History of England

The earliest records are of the Neanderthal people about 230,000 years ago. However, proper civilization did not start until 12,000 years ago. A lot of remains of the Bronze Age and the Stone Age are still present to this date which includes popular structures like the Stonehenge and Avebury.

The Britons were the main inhabitants of England in the Iron Age and were part of the Celtic race. The origin of the English people began with invasion from the Anglo-Saxon civilization after the liberation of England from the Roman civilization, gone several centuries of occupation. The Old-English language was introduced by the Anglo-Saxon people, which provided the basis of the British language.

A large portion of the current state of England was once occupied by the Norsemen in the 9th century. The official Kingdom of England emerged as a sovereign state in the 10th century. England saw great civil war and anarchy in 10th- 12th century. The anarchy came to an end when Richard I made England a vassal of the Holy Roman Empire. The kingdom regained its sovereignty in the 14th century after being made a vassal of the Holy See for more than 100 years.

England united with Scotland in the 18th century after conquering Whales in the 12th century and formed the Kingdom of Great Britain which colonized and conquered a large portion of the world to form the great empire of Britain. This empire became the largest empire in the world and then was decolonized in the 20th century to form several independent states.

However, due to the colonization of most parts of the world, English language and system of English law is still a part of major constitutions of the world. At present, England is one of the most advanced countries in the world. England also had a very important role in the world war, as an ally of the United States of America.

The industrial revolution also brought a great change in the Kingdom of England. Much of the workforce was replaced by the usage of steam engines and other machinery which created serious threat for the labor force of England. Education was also promoted to a great extent in this era and ever since, England has become one of the most prestigious places of education.

England has been around since the dawn of humanity and has seen much wear and tear throughout the history. England had been under occupation several times but emerged as the ultimate empire in the 18th century. Even though the empire is no more, it has lasting effects on the colonies it created. England joined the European Economic Community in 1973 which transformed into European Union in 1993. This is just a brief history of England.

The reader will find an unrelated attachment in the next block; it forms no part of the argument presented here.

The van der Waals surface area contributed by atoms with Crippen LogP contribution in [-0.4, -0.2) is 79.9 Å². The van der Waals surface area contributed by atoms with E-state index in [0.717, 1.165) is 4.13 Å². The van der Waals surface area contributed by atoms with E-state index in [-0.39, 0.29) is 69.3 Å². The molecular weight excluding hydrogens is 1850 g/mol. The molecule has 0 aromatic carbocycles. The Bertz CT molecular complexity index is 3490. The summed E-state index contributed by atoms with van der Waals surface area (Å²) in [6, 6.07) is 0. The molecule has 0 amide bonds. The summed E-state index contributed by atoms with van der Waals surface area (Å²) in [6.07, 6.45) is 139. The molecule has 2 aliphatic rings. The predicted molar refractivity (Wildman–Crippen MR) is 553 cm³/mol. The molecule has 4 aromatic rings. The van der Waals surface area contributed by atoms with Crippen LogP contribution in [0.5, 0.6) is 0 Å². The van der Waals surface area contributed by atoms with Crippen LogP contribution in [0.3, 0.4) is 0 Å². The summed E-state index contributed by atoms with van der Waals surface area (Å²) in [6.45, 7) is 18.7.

South Carolina History Changed Forever by the Battle of Port Royal

An important chapter in South Carolina history was written November 7, 1861 at the Battle of Port Royal. The first critical step in Lincoln’s “Anaconda Strategy” to blockade key Southern ports was secured by this early Union victory. The South was thereby denied import of strategic war supplies.

South Carolina history was never the same with that victory. The South relied heavily on foreign imports because it was largely an agrarian economy. With Port Royal secured, Hilton Head Island became a base from which the North could deny those vital imports up and down the Eastern seaboard.

Battle Of The Brothers

It is often said that the Civil War divided families and pitted brother against brother. Nowhere was that more dramatically played out than at the Battle of Port Royal. It might just as well be called the Battle of the Brothers. Here’s how the Fort Walker interpretative marker describes it:

Thomas Fenwick Drayton, Brigadier General, C.S.A., a West Point graduate, and his brother, Commodore Percival Drayton, U.S.N., Captain of the USS Hartford, met at the outbreak of the Civil War, shook hands, and each went the way his conscience directed.

Battle Of Port Royal

On November 7, 1861, the brothers met in combat at the Battle of Port Royal. Commander Percival Drayton, on the Union gun boat Pocahontas, attacked fort Walker of which General Thomas Drayton was in command.

The Battle of Port Royal marker provides further details on this decisive battle in South Carolina history. 18 Union warships with about 55 supporting craft led by Adm. S.E. DuPont bombarded for 4 ½ hours the Confederate forces in Fort Walker on this shore and Fort Beauregard on the opposite point.

About 13,000 troops under Gen. Thomas W. Sherman then landed on this beach to establish the main Union blockade base on the South Atlantic coast. And so, one of the earliest and largest amphibious operations of the American Civil War transformed South Carolina history.

For More Information

To learn more about how the Civil War was lost on Hilton Head Island, America’s #1 vacation destination, follow the links below.